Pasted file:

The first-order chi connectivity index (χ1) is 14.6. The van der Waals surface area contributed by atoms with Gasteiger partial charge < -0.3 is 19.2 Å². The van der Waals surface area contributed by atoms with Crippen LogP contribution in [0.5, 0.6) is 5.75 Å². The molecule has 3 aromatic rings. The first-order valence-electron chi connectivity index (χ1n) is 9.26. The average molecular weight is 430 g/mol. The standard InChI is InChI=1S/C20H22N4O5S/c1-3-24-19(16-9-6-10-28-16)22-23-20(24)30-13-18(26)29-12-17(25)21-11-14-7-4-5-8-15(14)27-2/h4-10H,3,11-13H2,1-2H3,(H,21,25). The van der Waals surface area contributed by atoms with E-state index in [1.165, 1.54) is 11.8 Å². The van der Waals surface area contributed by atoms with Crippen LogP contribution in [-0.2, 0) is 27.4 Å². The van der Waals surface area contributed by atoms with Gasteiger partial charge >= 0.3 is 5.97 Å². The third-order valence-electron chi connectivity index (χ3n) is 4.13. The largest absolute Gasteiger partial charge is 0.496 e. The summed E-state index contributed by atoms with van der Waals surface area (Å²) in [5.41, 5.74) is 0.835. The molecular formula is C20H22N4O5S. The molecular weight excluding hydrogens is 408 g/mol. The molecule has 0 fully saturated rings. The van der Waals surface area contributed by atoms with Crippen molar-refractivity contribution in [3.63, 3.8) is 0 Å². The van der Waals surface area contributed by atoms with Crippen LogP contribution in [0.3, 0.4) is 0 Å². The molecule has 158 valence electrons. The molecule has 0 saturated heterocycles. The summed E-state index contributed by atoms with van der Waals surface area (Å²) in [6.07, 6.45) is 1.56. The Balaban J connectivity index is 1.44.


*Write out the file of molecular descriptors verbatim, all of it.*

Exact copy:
The first-order chi connectivity index (χ1) is 14.6. The van der Waals surface area contributed by atoms with Gasteiger partial charge < -0.3 is 19.2 Å². The van der Waals surface area contributed by atoms with Crippen LogP contribution in [0.5, 0.6) is 5.75 Å². The molecule has 3 aromatic rings. The first-order valence-electron chi connectivity index (χ1n) is 9.26. The average molecular weight is 430 g/mol. The standard InChI is InChI=1S/C20H22N4O5S/c1-3-24-19(16-9-6-10-28-16)22-23-20(24)30-13-18(26)29-12-17(25)21-11-14-7-4-5-8-15(14)27-2/h4-10H,3,11-13H2,1-2H3,(H,21,25). The van der Waals surface area contributed by atoms with E-state index in [1.165, 1.54) is 11.8 Å². The van der Waals surface area contributed by atoms with Crippen LogP contribution in [-0.2, 0) is 27.4 Å². The van der Waals surface area contributed by atoms with Gasteiger partial charge >= 0.3 is 5.97 Å². The third-order valence-electron chi connectivity index (χ3n) is 4.13. The largest absolute Gasteiger partial charge is 0.496 e. The summed E-state index contributed by atoms with van der Waals surface area (Å²) in [5.41, 5.74) is 0.835. The molecular formula is C20H22N4O5S. The molecular weight excluding hydrogens is 408 g/mol. The molecule has 0 fully saturated rings. The van der Waals surface area contributed by atoms with Crippen molar-refractivity contribution in [3.63, 3.8) is 0 Å². The van der Waals surface area contributed by atoms with Crippen LogP contribution in [0.3, 0.4) is 0 Å². The molecule has 158 valence electrons. The molecule has 0 saturated heterocycles. The summed E-state index contributed by atoms with van der Waals surface area (Å²) in [6.07, 6.45) is 1.56. The Balaban J connectivity index is 1.44.